Oleh: Agus Sudibyo | Maret 11, 2008

Coalition of NGOs Opposes Secrets Bill

 

National News – February 12, 2005

Kurniawan Hari, The Jakarta Post/Jakarta

A coalition of non-governmental organizations (NGOs) launched a campaign on Friday opposing a proposed official secrets bill, which they said could hamper the effort to establish transparent and accountable government if it were enacted into law.

They also urged the House of Representatives to prioritize the deliberation of a freedom of information bill this year rather than the official secrets bill.

“Essentially, we don’t need an official secrets bill as many provisions on official secrets have actually been incorporated into the freedom of information bill,” said Agus Sudibyo from the Institute for the Study of Free Flows of Information (ISAI) during a press conference held at the House.

He questioned why the government and lawmakers preferred to prioritize the official secrets bill rather than the freedom of information bill, which was drafted three years ago.

Fellow activist Agus Pambagio from the Children of the Nation Vision (VAB) group emphasized that the immediate deliberation of the freedom of information bill was important for ensuring transparency in the management of donations for disaster-hit areas around the country.

He said that the activists, grouped in the Freedom of Information Coalition, planned to meet legislators from the House’s information and intelligence commission.

In addition, Agus Sudibyo added that the substance of the official secrets bill ran contrary to that of the freedom of information bill.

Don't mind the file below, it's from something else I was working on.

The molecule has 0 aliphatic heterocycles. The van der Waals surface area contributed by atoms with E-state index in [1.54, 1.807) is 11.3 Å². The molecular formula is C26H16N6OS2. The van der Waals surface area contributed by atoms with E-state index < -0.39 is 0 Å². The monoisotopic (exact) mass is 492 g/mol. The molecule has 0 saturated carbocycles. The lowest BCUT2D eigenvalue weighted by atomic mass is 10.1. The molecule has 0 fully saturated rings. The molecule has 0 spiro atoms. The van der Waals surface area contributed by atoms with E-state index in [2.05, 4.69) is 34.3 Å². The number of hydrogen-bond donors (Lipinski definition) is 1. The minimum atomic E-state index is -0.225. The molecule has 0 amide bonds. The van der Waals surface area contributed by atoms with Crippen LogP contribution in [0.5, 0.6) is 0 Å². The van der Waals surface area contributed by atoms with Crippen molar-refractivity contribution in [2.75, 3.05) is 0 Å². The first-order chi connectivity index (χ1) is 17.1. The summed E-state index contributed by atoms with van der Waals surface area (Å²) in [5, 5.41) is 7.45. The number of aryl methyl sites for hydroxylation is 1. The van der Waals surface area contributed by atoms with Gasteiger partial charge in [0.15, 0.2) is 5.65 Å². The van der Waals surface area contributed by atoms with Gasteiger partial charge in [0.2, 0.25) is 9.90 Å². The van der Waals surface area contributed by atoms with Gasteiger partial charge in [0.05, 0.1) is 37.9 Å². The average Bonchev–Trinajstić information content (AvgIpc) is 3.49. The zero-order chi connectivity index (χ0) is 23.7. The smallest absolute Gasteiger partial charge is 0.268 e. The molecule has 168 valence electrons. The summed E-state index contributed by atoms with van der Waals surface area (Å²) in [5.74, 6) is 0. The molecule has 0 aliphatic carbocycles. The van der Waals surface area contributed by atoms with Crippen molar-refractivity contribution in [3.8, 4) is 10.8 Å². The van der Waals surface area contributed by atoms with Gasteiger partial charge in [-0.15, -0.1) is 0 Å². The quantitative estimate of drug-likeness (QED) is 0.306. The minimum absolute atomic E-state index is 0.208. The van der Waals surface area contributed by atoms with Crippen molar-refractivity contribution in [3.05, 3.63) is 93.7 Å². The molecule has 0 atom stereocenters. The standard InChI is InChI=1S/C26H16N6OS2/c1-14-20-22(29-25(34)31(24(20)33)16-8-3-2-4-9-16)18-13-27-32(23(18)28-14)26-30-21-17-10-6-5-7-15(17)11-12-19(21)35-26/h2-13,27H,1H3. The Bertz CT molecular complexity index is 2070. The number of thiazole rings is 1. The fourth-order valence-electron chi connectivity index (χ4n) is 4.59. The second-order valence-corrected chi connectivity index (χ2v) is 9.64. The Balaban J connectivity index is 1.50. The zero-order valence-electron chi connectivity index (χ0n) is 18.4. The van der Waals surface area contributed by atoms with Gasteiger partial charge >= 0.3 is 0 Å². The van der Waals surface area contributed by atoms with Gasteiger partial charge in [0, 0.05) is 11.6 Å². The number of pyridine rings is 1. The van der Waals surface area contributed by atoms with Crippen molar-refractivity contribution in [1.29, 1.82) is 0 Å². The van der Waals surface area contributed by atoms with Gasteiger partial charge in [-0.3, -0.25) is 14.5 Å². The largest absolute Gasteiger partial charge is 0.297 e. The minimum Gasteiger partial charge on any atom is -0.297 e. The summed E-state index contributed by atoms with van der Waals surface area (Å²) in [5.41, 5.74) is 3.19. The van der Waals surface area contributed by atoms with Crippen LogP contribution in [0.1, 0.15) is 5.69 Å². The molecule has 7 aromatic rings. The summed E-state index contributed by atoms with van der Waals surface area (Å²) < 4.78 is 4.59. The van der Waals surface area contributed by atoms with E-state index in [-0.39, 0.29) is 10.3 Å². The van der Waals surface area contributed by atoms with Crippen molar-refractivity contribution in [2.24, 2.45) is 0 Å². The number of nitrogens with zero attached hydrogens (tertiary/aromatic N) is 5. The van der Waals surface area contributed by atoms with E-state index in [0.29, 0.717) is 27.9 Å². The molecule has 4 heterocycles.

The official secrets bill adopts the principle of limited access to information, while the freedom of information bill adheres to the principle of maximum access to information.

“The principle of limited access means that the state can restrict public access to information by saying that the information is secret,” he said.

According to Agus, the official secrets bill also contained articles that could pose a serious threat to press freedom.

He expressed fears that the plan to deliberate the official secrets bill was part of a government plan to stifle the flow of information, given that the government was simultaneously revision the Criminal Code.

The draft revision of the Criminal Code contains articles that could also adversely affect press freedom.

Separately, legislator Mutammimul Ula, a member of the House’s legislation committee, said that the House has recently included the official secrets bill on its priority list this year based on the readiness of both the government and lawmakers to deliberate the bill.

The committee had targeted the passage of 55 bills in 11 months as part of the National Legislation Program.

The Ministry of Justice and Human Rights’ director general for legislation, Abdulgani Abdullah, has stated that the revised Criminal Code was among the 55 bills.

But given the fact that the revised Criminal Code contains more than 700 articles, the deliberation process could take more than three years.

http://www.thejakartapost.com/yesterdaydetail.asp?fileid=20050212.C01


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